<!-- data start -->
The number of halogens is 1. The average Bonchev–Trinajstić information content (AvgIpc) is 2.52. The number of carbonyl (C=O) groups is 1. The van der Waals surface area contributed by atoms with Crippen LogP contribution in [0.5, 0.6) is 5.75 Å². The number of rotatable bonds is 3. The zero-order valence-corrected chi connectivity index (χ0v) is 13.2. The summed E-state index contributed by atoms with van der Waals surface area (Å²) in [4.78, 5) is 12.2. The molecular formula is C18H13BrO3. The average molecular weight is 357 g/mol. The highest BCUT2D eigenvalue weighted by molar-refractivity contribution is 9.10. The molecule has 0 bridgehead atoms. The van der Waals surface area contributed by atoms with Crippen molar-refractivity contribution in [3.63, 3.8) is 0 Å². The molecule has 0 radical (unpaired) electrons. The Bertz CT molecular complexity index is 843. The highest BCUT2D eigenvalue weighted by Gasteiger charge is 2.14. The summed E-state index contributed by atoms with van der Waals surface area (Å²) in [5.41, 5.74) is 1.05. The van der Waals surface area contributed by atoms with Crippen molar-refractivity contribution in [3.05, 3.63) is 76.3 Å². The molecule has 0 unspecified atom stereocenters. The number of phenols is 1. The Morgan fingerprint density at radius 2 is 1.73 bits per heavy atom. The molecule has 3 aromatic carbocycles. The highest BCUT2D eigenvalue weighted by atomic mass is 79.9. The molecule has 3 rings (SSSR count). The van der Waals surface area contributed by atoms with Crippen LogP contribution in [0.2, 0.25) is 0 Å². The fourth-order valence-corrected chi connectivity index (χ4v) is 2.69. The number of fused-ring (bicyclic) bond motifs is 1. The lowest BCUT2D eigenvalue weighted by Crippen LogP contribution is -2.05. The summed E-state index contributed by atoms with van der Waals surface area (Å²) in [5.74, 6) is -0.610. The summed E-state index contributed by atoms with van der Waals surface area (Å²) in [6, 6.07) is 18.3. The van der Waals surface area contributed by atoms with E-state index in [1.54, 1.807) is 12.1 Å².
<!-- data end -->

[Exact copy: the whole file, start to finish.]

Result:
The number of halogens is 1. The average Bonchev–Trinajstić information content (AvgIpc) is 2.52. The number of carbonyl (C=O) groups is 1. The van der Waals surface area contributed by atoms with Crippen LogP contribution in [0.5, 0.6) is 5.75 Å². The number of rotatable bonds is 3. The zero-order valence-corrected chi connectivity index (χ0v) is 13.2. The summed E-state index contributed by atoms with van der Waals surface area (Å²) in [4.78, 5) is 12.2. The molecular formula is C18H13BrO3. The average molecular weight is 357 g/mol. The highest BCUT2D eigenvalue weighted by molar-refractivity contribution is 9.10. The molecule has 0 bridgehead atoms. The van der Waals surface area contributed by atoms with Crippen molar-refractivity contribution in [3.63, 3.8) is 0 Å². The molecule has 0 radical (unpaired) electrons. The Bertz CT molecular complexity index is 843. The highest BCUT2D eigenvalue weighted by Gasteiger charge is 2.14. The summed E-state index contributed by atoms with van der Waals surface area (Å²) in [5.41, 5.74) is 1.05. The van der Waals surface area contributed by atoms with Crippen molar-refractivity contribution in [3.05, 3.63) is 76.3 Å². The molecule has 0 unspecified atom stereocenters. The number of phenols is 1. The Morgan fingerprint density at radius 2 is 1.73 bits per heavy atom. The molecule has 3 aromatic carbocycles. The highest BCUT2D eigenvalue weighted by atomic mass is 79.9. The molecule has 3 rings (SSSR count). The van der Waals surface area contributed by atoms with Crippen LogP contribution in [0.2, 0.25) is 0 Å². The fourth-order valence-corrected chi connectivity index (χ4v) is 2.69. The number of fused-ring (bicyclic) bond motifs is 1. The lowest BCUT2D eigenvalue weighted by Crippen LogP contribution is -2.05. The summed E-state index contributed by atoms with van der Waals surface area (Å²) in [5.74, 6) is -0.610. The summed E-state index contributed by atoms with van der Waals surface area (Å²) in [6, 6.07) is 18.3. The van der Waals surface area contributed by atoms with E-state index in [1.54, 1.807) is 12.1 Å².